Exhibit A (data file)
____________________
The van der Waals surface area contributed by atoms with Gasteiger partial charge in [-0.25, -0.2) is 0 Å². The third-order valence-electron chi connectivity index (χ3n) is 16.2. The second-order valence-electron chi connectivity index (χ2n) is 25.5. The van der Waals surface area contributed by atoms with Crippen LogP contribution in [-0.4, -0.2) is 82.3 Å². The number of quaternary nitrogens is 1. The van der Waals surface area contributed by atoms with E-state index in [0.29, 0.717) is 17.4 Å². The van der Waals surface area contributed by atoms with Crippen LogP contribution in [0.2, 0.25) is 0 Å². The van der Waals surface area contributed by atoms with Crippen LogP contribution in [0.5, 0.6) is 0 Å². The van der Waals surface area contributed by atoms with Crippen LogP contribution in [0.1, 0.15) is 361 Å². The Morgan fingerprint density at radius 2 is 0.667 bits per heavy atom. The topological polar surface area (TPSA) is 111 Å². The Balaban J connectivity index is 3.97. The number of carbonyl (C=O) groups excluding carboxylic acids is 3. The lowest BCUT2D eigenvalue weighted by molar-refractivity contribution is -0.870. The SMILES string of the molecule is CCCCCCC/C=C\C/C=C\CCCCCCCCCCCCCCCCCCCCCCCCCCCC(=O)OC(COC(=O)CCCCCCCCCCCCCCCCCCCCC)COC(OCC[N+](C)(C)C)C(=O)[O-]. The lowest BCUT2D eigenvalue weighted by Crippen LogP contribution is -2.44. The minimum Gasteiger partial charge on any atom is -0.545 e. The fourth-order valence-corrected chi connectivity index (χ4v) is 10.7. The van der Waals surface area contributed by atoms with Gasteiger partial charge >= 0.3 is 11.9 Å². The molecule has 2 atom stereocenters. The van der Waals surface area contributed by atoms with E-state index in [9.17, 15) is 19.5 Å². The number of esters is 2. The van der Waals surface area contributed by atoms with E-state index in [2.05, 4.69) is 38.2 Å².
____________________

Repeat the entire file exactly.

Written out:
The van der Waals surface area contributed by atoms with Gasteiger partial charge in [-0.25, -0.2) is 0 Å². The third-order valence-electron chi connectivity index (χ3n) is 16.2. The second-order valence-electron chi connectivity index (χ2n) is 25.5. The van der Waals surface area contributed by atoms with Crippen LogP contribution in [-0.4, -0.2) is 82.3 Å². The number of quaternary nitrogens is 1. The van der Waals surface area contributed by atoms with E-state index in [0.29, 0.717) is 17.4 Å². The van der Waals surface area contributed by atoms with Crippen LogP contribution in [0.2, 0.25) is 0 Å². The van der Waals surface area contributed by atoms with Crippen LogP contribution in [0.5, 0.6) is 0 Å². The van der Waals surface area contributed by atoms with Crippen LogP contribution in [0.1, 0.15) is 361 Å². The Morgan fingerprint density at radius 2 is 0.667 bits per heavy atom. The topological polar surface area (TPSA) is 111 Å². The Balaban J connectivity index is 3.97. The number of carbonyl (C=O) groups excluding carboxylic acids is 3. The lowest BCUT2D eigenvalue weighted by molar-refractivity contribution is -0.870. The SMILES string of the molecule is CCCCCCC/C=C\C/C=C\CCCCCCCCCCCCCCCCCCCCCCCCCCCC(=O)OC(COC(=O)CCCCCCCCCCCCCCCCCCCCC)COC(OCC[N+](C)(C)C)C(=O)[O-]. The lowest BCUT2D eigenvalue weighted by Crippen LogP contribution is -2.44. The minimum Gasteiger partial charge on any atom is -0.545 e. The fourth-order valence-corrected chi connectivity index (χ4v) is 10.7. The van der Waals surface area contributed by atoms with Gasteiger partial charge >= 0.3 is 11.9 Å². The molecule has 2 atom stereocenters. The van der Waals surface area contributed by atoms with E-state index in [9.17, 15) is 19.5 Å². The number of esters is 2. The van der Waals surface area contributed by atoms with E-state index in [2.05, 4.69) is 38.2 Å².